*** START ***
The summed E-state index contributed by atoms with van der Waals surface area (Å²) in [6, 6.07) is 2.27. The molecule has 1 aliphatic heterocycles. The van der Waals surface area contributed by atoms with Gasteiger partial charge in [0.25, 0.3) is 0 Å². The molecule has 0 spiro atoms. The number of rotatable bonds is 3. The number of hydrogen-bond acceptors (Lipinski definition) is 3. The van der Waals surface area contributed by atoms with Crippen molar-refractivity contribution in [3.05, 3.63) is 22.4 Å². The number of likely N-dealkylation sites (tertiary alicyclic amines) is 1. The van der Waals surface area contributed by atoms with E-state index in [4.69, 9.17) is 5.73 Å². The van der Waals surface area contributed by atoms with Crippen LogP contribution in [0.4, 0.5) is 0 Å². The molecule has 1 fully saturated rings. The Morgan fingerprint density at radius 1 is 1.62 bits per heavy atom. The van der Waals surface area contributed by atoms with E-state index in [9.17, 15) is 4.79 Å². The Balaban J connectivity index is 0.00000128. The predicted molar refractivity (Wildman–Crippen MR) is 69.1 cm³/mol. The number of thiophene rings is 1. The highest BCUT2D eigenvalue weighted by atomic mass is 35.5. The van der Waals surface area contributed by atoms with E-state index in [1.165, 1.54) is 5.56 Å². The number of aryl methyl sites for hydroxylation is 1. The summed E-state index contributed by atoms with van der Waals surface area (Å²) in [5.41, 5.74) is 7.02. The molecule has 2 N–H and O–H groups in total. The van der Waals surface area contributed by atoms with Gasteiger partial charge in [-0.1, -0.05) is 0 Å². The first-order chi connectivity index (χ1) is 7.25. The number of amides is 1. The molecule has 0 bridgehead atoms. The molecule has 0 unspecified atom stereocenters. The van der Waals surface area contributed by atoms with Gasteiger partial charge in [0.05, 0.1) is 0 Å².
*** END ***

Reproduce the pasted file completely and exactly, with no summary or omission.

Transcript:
The summed E-state index contributed by atoms with van der Waals surface area (Å²) in [6, 6.07) is 2.27. The molecule has 1 aliphatic heterocycles. The van der Waals surface area contributed by atoms with Gasteiger partial charge in [0.25, 0.3) is 0 Å². The molecule has 0 spiro atoms. The number of rotatable bonds is 3. The number of hydrogen-bond acceptors (Lipinski definition) is 3. The van der Waals surface area contributed by atoms with Crippen molar-refractivity contribution in [3.05, 3.63) is 22.4 Å². The number of likely N-dealkylation sites (tertiary alicyclic amines) is 1. The van der Waals surface area contributed by atoms with E-state index in [4.69, 9.17) is 5.73 Å². The van der Waals surface area contributed by atoms with Crippen LogP contribution in [0.4, 0.5) is 0 Å². The molecule has 1 fully saturated rings. The Morgan fingerprint density at radius 1 is 1.62 bits per heavy atom. The van der Waals surface area contributed by atoms with E-state index in [9.17, 15) is 4.79 Å². The Balaban J connectivity index is 0.00000128. The predicted molar refractivity (Wildman–Crippen MR) is 69.1 cm³/mol. The number of thiophene rings is 1. The highest BCUT2D eigenvalue weighted by atomic mass is 35.5. The van der Waals surface area contributed by atoms with E-state index in [1.165, 1.54) is 5.56 Å². The number of aryl methyl sites for hydroxylation is 1. The summed E-state index contributed by atoms with van der Waals surface area (Å²) in [5.41, 5.74) is 7.02. The molecule has 2 N–H and O–H groups in total. The van der Waals surface area contributed by atoms with Gasteiger partial charge in [-0.1, -0.05) is 0 Å². The first-order chi connectivity index (χ1) is 7.25. The number of amides is 1. The molecule has 0 bridgehead atoms. The molecule has 0 unspecified atom stereocenters. The van der Waals surface area contributed by atoms with Gasteiger partial charge in [0.05, 0.1) is 0 Å².